Case Study 2: Identifying Transferrable Skills (Age UK Milton Keynes Employment Service)
We support quite a few mature carers looking for work.  One of the things they often share is a sense of isolation and as a result a lack of confidence, particularly in being able to find work.  This is especially the case when they have been carers for much of their lives. We get a lot of “How can I write a CV when all I’ve ever done all my life is care?” Of course it’s not easy, but we start talking about them as a person with a unique set of skills and knowledge and it comes as a real surprise that they do indeed have many skills that would be real use to employers. So what transferable skills do carers have? Well, we’ve found that most have strong evidence of:
•           patience
•           communication skills
•           great dedication and loyalty
•           nursing skills
•           sense of humour
•           organisational skills (consider having to administer complex drug regimes and dealing with NHS and social services staff, for example).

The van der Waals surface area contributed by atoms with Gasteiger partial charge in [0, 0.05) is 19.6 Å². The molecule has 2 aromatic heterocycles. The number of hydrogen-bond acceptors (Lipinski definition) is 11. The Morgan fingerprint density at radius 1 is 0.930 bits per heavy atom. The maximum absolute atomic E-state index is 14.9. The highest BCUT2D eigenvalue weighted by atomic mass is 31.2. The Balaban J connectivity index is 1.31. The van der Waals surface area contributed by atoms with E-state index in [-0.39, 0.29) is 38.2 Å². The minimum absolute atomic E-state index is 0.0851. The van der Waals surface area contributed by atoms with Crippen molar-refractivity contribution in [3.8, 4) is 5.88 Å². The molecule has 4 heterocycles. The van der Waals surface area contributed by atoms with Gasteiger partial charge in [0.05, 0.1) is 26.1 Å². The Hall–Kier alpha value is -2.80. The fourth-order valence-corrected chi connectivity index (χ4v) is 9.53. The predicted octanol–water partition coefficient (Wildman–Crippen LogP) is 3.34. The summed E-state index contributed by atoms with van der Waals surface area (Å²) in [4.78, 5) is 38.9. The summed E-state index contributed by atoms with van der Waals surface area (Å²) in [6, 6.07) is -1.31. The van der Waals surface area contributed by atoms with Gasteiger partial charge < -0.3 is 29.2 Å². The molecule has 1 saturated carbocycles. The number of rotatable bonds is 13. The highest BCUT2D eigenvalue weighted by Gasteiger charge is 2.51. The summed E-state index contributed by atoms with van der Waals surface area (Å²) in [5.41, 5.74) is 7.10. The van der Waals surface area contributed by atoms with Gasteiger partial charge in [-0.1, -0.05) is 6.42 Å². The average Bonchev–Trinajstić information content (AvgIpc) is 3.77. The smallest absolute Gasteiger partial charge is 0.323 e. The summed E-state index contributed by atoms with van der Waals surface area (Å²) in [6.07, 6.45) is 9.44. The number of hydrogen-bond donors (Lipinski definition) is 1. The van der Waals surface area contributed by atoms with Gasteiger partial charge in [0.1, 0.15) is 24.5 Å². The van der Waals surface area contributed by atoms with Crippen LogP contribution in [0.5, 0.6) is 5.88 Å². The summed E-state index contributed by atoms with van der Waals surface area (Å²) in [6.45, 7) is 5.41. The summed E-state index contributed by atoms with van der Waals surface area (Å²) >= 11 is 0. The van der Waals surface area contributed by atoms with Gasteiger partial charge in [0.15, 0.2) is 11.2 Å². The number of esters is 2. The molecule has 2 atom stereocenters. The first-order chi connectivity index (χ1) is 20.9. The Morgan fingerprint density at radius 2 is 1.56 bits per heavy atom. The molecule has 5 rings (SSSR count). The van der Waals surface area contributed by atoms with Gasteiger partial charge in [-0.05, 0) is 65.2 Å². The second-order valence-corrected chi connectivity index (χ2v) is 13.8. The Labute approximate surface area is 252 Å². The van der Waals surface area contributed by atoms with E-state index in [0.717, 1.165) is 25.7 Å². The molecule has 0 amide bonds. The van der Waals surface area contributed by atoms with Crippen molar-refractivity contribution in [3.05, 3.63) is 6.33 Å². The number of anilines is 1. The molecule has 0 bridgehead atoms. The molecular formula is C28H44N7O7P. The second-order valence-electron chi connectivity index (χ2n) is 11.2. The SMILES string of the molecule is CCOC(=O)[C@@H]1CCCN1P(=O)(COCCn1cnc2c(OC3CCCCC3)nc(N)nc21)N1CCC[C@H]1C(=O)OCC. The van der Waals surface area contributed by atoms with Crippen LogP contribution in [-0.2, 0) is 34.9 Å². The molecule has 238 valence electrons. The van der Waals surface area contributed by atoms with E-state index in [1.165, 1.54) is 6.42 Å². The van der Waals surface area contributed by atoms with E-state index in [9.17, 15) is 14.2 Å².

We also have to work on job search, interviewing and IT skills.  Because of many carers’ lack of exposure to interviews, we find role play a good way of practising the different types of interviews they may experience.  As well as asking them to play the role of the interviewee, we also ask them to play the role of the interviewer, working out what questions to ask and developing an awareness of the kind of answers employers like to hear.  
It’s not unusual to see a great transformation in some carers.  One of our customers who had cared for her severely autistic son for many years was in a position where she was able and wanted to work.  But she had very little work experience of any kind, although she had spent some time doing voluntary work at a hospital. When she started with us she lacked confidence and had no idea of what she could do. Over a period of time we helped her to identify her transferable skills and to understand her strengths.  At the same time, we coached her on job search skills, interview skills and helped her to write an interesting CV which brought out her gentle, patient nature , her sense of humour and her affinity with children. It was amazing to watch her grow in confidence as the weeks went by, and her improvement in interview skills brought her a spontaneous round of applause at the job club.